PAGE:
Labour has joined calls for Liz Truss to be barred from receiving the annual payment of up to £115,000 she will be entitled to as a former Prime Minister.
The Public Duties Cost Allowance (PDCA) is designed to help former Prime Ministers fund things such as office and secretarial costs after public life.
Ms Truss, the UK’s shortest-ever serving No10 resident, is set to receive the yearly perk despite serving just 44 days as Britain’s leader.
Labour leader Sir Keir Starmer said “she should turn it down and not take it”.
He told ITV’s Good Morning Britain: “I think that’s the right thing to do. She’s done 44 days in office, she’s not really entitled to it.”
Liberal Democrat leader Ed Davey said it would be wrong for Ms Truss to accept the allowance.”Most people have to work at least 35 years to get a full state pension,” he told LBC.
“I think working 45 days shouldn’t give you a pension that is many, many times what ordinary people out there get after a lifetime of work.”
Trade union representing civil servants have also hit out at perk for ex-PMs during a cost-of-living crisis.
Mark Serwotka, the general secretary of the Public and Commercial Services Union, said: “At a time when one in five civil servants are using food banks and 35 per cent have skipped meals because they have no food, it’s grotesque that Liz Truss can walk away with what is effectively a £115,000 bonus.”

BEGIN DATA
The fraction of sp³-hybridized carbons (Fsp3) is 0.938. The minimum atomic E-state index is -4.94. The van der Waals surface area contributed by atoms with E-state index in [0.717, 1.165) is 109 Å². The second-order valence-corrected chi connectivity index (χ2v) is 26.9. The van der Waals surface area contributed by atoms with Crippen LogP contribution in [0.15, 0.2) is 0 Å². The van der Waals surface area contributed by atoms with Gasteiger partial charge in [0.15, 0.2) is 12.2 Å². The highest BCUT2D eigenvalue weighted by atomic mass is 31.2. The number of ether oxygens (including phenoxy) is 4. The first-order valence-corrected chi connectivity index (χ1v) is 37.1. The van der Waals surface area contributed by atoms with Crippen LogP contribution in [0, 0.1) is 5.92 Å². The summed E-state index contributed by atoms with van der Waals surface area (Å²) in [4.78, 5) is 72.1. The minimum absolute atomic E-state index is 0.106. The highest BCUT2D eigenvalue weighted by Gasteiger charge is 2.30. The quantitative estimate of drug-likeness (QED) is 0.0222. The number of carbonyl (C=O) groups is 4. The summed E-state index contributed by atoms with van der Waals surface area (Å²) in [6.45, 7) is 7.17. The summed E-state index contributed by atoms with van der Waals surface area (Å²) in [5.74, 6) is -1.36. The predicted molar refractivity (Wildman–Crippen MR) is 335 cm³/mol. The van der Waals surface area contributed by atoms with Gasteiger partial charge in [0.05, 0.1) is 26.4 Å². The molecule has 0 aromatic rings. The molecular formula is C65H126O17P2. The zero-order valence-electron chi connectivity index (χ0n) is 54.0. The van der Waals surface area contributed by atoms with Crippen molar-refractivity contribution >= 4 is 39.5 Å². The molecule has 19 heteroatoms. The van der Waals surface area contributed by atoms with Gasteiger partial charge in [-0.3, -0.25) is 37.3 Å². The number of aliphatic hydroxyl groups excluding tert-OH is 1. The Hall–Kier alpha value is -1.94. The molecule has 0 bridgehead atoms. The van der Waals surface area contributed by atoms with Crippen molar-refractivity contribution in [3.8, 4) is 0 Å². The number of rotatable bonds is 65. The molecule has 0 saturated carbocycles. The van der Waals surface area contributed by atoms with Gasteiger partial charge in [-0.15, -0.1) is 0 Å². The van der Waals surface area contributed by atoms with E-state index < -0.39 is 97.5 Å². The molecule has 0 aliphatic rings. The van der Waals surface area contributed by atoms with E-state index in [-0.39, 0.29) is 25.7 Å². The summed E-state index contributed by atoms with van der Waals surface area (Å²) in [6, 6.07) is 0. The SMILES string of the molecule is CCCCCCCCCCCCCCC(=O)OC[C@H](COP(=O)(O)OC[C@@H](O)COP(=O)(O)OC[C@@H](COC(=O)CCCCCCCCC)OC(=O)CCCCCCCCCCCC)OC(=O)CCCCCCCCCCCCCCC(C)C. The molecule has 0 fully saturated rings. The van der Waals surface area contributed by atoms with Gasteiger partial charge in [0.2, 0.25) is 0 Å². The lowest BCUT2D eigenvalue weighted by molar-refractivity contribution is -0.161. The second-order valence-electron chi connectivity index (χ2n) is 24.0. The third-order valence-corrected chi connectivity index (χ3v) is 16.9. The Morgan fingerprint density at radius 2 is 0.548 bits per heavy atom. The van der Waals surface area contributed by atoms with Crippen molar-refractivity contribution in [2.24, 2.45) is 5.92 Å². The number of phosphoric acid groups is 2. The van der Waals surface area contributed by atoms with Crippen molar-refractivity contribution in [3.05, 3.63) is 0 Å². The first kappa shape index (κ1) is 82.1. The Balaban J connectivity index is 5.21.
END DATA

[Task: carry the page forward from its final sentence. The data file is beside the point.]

The PDCA, which was introduced in 1991 by the then cabinet secretary, Sir Robin Butler, after Margaret Thatcher’s resignation, is designed to assist former leaders still active in public life.
They are entitled to claim for necessary office and secretarial costs arising from their position in public life.
Last year, John Major and Tony Blair claimed the maximum allowance, Gordon Brown claimed £114,712, David Cameron claimed £113,423 and Theresa May, who is still an MP, £57,832. (Standard)